In those days, St. Philip's did not have the restaurants and hotel that now help generate new customers for Obsidian. But the relative isolation was an advantage of sorts, Rusk says. "It gave me the opportunity to learn to make mistakes."
Rusk, who's been sole proprietor since 1989, moved the gallery across the plaza to a larger space three years ago. She helps stock it with new works by traveling regularly around the country, attending craft shows, particularly the annual American Crafts Council shows in Baltimore and San Francisco. She's passionate about her gallery regulars, people like Tucson clay artist David Aguirre, glass artist Melissa Haid and metal artist Kristin Beeler, who studied in the now-defunct metals program at the UA. Many of them have become her friends.
"These are all professionals," she says. "They've studied their craft, and they know how to take it as far as it can go."
Aguirre, another artist who exhibited in the very first Obsidian show, is displaying a fired ceramic wall piece that's half angel, half devil. Rendered in a range of grays from charcoal to pearl, the 2-foot high "Simpatche" still bears the sensuous marks of the artist's fingerprints.
Haid's vertical glass works dangle in front of the gallery's windows, their little colored beads and glass squares glinting in the light. Beeler displays her high-end jewelry brooches like full-fledged sculptures. They're lined up in frames on a wall, like so many miniature paintings. Edged in metal, the circular pieces wrap around drawings incised into mother-of-pearl.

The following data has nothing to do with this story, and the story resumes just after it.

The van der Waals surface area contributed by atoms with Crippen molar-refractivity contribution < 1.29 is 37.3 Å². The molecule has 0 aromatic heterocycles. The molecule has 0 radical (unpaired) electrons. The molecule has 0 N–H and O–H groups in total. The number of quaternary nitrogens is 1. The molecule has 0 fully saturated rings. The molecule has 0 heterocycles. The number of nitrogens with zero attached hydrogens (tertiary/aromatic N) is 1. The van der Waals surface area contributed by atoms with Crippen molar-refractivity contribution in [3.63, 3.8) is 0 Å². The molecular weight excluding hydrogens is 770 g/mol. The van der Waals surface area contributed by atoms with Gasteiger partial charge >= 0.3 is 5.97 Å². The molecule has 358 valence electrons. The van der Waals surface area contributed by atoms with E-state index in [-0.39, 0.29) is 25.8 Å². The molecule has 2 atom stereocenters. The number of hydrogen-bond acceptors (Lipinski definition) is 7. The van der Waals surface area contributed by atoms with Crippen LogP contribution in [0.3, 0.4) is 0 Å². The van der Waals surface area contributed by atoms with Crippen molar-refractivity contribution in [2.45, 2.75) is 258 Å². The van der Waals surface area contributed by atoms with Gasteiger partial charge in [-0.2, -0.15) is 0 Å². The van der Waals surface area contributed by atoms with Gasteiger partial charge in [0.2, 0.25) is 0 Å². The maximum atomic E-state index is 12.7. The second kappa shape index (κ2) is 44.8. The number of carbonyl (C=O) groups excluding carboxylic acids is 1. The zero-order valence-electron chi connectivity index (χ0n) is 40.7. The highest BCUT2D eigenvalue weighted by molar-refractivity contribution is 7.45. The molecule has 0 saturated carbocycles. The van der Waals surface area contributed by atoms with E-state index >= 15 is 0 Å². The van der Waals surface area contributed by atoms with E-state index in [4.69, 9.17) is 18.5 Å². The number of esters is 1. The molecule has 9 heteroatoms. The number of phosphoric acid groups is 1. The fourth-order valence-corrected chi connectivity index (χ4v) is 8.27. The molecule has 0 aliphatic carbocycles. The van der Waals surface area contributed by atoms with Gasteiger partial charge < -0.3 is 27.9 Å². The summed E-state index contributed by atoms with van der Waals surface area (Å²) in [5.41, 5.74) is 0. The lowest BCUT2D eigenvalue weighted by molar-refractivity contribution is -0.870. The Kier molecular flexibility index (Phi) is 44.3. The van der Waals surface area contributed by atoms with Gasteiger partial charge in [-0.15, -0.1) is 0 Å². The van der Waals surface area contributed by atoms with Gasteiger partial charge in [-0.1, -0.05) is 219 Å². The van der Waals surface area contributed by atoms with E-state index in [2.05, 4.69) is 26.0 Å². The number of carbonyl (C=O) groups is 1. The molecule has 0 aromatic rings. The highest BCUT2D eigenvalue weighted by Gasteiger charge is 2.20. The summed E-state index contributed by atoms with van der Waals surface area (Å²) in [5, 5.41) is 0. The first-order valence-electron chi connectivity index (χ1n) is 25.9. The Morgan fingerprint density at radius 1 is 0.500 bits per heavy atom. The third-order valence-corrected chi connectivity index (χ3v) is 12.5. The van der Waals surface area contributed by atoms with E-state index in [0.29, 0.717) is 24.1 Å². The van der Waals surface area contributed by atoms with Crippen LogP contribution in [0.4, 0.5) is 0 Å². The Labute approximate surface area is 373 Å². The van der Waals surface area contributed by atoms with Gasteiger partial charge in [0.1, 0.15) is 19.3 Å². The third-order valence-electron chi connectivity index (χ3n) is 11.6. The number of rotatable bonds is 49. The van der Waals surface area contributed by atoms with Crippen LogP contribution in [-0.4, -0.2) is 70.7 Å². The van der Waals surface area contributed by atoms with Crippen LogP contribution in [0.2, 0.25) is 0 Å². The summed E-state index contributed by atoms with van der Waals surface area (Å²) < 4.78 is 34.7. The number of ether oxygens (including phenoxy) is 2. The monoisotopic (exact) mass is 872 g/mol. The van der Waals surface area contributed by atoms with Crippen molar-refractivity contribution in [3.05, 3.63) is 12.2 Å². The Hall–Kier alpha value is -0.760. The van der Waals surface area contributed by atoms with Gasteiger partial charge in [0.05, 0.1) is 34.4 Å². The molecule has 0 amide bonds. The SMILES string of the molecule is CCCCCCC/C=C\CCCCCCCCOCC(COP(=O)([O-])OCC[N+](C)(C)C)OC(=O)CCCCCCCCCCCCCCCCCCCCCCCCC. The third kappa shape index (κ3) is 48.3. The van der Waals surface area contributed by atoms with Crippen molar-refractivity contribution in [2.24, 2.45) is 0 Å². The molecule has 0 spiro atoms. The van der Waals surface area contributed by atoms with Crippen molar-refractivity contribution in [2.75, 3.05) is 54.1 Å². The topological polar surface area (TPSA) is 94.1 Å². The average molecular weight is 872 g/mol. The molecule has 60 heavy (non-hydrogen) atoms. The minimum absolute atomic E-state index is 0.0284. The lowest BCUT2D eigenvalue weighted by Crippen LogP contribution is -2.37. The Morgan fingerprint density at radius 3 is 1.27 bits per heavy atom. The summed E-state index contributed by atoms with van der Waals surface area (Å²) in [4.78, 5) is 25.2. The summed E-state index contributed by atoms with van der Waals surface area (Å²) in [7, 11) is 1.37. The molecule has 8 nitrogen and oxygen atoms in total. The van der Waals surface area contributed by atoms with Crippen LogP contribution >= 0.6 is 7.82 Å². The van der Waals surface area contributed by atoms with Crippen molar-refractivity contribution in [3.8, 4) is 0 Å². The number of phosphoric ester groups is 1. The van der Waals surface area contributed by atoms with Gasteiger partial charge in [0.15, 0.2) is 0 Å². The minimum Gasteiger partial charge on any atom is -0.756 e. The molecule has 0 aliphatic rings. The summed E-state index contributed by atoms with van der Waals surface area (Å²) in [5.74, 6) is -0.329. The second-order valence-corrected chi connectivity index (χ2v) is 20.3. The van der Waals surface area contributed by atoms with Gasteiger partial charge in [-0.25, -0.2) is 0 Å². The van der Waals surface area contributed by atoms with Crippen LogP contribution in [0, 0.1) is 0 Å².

"I like to see that spark of creativity," Rusk says.
No matter the ups and downs of the art market, "Adornment is always something people will do," she says, and handmade jewelry is her best-selling art. She herself is not immune to its charms, as she demonstrates when she looks longingly at the sleek copper-and-silver jewelry by Talya Baharal.
"I will always have her work in the gallery," she says. "It's superb."
Some of the work she shows does make its way to Rusk's home. But economic (and architectural) considerations prevent her from buying everything. "Luckily, I have a very small house."
Her goal has always been to educate the public that crafts are unique works of art that are hand-made, and she's proud to have "developed a clientele who appreciate all media." But along the way, the gallery has educated her, too.
"What I studied gave me a lot of knowledge, but it's in the store that I became cognizant of all craft media."
Rusk says she's pleased to see new young graduates of schools like Cranbrook and the Rhode Island School of Design embark on craft careers and continue a tradition she's dedicated her life to. But between running and stocking the gallery, and staging exhibitions every six weeks, she hasn't touched a loom in 20 years.
"There's not enough time for me to be an artist and lift a shuttle. My life has been dedicated to this business since 1985."